This decay comes from new aircraft cost growth above the growth in the Air Force budget. We have been making decisions on the basis of poorly supported “buy-in” promises. The only way out of this decay is to better understand the future consequences of our contemporary decisions: A challenge that Canada faces on the F-35 in a direct and meaningful sense.

Of course, you are being told to commit now. Your CF-18s are wearing out, and you have industrial incentives. Others face a similar aging problem; some have been offered the very same carrots. In response, the U.S. Navy is keeping alive its F-18 production line, and the U.S. Air Force is extending the operating life of F-16s, as you can do with the CF-18. Others are having second thoughts in the United Kingdom, the Netherlands, Denmark, Norway, and Israel.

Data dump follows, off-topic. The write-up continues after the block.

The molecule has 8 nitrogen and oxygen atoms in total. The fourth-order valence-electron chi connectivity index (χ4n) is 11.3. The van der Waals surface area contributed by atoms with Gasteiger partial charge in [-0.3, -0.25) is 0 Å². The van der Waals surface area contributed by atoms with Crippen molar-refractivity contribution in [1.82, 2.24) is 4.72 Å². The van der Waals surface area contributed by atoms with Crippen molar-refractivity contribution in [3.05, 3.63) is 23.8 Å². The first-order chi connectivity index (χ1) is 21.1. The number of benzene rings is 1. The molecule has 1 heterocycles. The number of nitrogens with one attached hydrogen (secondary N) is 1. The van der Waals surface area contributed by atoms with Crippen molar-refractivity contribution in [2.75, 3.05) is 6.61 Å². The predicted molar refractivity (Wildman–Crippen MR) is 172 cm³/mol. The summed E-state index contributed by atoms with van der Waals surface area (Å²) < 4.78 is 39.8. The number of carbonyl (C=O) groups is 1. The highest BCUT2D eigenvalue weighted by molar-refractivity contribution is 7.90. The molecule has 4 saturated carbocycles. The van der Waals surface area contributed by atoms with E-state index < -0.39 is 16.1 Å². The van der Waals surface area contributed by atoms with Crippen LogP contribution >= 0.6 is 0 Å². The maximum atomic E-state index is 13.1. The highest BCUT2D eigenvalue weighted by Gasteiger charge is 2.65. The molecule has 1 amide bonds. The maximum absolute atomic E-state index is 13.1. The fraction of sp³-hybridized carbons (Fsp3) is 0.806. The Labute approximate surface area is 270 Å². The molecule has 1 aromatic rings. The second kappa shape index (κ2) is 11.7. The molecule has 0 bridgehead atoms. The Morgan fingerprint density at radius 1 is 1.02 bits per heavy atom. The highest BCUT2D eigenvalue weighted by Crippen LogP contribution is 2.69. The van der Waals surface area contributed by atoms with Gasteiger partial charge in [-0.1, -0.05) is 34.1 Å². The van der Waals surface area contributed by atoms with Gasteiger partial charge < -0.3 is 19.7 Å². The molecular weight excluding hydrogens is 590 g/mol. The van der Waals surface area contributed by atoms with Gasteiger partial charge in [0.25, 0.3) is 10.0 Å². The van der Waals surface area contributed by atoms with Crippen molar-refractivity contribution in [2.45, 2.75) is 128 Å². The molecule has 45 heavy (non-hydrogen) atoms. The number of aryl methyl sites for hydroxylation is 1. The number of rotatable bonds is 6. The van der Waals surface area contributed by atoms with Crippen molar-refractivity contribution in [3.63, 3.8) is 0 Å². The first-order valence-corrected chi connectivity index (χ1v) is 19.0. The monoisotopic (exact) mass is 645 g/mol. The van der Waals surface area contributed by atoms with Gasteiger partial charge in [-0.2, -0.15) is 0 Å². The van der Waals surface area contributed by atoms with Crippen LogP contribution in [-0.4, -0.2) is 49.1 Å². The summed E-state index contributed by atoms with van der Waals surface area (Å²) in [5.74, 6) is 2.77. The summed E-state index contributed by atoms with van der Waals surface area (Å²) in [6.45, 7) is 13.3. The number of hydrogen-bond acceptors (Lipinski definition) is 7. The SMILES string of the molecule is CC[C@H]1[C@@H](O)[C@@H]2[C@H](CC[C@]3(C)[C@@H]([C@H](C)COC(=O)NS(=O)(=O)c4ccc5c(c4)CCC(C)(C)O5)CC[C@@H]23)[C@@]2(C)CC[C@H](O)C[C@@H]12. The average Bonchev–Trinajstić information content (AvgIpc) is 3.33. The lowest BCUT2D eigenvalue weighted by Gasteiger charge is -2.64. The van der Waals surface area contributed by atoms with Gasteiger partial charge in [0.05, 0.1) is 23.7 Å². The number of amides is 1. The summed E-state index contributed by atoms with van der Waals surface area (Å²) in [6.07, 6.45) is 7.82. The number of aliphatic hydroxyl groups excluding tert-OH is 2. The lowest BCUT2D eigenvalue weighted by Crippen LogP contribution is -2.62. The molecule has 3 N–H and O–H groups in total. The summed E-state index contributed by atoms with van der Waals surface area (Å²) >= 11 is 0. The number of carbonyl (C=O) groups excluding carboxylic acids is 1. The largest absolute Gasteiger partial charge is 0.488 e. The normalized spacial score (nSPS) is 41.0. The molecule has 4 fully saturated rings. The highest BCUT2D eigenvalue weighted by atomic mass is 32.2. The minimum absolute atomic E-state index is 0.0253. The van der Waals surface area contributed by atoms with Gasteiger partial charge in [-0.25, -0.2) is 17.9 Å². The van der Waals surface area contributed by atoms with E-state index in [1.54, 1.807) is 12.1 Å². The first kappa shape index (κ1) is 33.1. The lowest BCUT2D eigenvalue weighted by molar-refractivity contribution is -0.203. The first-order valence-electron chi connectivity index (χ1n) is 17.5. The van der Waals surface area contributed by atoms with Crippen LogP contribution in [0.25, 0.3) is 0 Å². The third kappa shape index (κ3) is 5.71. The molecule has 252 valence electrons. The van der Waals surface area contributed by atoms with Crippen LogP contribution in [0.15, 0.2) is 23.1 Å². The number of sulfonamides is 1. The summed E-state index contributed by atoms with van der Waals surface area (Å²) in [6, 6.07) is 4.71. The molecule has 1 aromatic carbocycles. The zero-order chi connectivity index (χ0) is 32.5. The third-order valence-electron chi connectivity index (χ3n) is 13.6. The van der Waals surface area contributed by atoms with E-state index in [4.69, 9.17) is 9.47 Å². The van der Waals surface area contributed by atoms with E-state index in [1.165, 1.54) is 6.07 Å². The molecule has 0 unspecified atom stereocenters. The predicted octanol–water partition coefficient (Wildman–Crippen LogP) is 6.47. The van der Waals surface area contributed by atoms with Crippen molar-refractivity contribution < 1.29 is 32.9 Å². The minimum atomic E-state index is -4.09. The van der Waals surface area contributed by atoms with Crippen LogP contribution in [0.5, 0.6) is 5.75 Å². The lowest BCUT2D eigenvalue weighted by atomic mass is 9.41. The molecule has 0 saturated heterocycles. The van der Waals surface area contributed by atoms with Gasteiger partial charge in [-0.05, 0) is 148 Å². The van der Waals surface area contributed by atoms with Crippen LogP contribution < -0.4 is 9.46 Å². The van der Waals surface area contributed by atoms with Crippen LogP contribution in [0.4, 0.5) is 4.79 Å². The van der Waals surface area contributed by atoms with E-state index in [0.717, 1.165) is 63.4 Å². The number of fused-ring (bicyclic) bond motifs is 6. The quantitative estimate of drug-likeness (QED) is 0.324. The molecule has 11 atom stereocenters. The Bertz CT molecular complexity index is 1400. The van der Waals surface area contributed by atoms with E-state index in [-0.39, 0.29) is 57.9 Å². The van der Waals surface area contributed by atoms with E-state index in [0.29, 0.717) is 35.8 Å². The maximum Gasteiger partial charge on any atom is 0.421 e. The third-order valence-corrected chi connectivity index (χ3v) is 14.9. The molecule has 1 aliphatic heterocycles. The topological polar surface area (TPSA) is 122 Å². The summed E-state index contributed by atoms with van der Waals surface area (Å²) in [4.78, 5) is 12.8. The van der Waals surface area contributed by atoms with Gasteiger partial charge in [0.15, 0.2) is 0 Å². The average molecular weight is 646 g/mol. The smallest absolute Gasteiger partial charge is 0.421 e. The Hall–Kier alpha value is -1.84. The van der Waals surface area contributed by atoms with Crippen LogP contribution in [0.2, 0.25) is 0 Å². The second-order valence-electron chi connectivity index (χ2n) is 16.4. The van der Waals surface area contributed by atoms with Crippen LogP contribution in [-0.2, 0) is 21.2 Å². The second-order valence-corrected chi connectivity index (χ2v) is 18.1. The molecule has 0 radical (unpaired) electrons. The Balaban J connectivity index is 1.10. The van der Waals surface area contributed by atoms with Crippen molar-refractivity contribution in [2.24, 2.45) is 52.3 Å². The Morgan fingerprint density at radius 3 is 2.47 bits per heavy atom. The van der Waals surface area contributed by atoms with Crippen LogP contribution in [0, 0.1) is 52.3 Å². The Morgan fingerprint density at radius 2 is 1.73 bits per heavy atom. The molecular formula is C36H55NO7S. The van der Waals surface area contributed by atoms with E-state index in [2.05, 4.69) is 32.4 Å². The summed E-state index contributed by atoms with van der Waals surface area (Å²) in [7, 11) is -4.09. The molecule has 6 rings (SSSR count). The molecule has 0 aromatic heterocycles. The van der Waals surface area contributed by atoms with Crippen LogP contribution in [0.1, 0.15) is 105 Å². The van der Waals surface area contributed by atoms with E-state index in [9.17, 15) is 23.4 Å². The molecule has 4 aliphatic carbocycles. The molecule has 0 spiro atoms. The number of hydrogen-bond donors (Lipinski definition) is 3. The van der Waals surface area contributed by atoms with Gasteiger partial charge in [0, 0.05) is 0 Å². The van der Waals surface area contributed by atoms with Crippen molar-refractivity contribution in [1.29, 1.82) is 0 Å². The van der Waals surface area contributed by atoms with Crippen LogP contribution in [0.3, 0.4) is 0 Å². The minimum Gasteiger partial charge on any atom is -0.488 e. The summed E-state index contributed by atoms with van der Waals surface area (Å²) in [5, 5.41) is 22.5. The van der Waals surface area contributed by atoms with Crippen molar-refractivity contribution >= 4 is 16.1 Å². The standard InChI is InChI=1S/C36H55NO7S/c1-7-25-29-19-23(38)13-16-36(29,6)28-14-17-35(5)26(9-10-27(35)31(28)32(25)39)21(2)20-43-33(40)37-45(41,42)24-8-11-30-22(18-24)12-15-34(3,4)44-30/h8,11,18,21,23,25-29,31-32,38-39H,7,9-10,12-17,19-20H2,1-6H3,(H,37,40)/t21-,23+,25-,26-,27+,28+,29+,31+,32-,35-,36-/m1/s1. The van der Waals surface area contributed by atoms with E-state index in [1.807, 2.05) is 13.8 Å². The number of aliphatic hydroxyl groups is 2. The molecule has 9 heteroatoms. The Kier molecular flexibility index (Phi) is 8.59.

It is time to start over. That will require a fly-before-buy prototype competition between affordable and effective designs. That would virtually eliminate the F-35, but it should, nonetheless, be allowed to compete. That is the course I recommend for the United States to end the F-35 fiasco. I urge Canadians to consider the same.

WINSLOW T. WHEELER is director of the Straus Military Reform Project of the Center for Defense Information in Washington D.C. He was invited last December to comment on the F-35 to the House of Commons’ Standing Committee on National Defence; this commentary is based on his written testimony.

 

 

 

 

More articles by: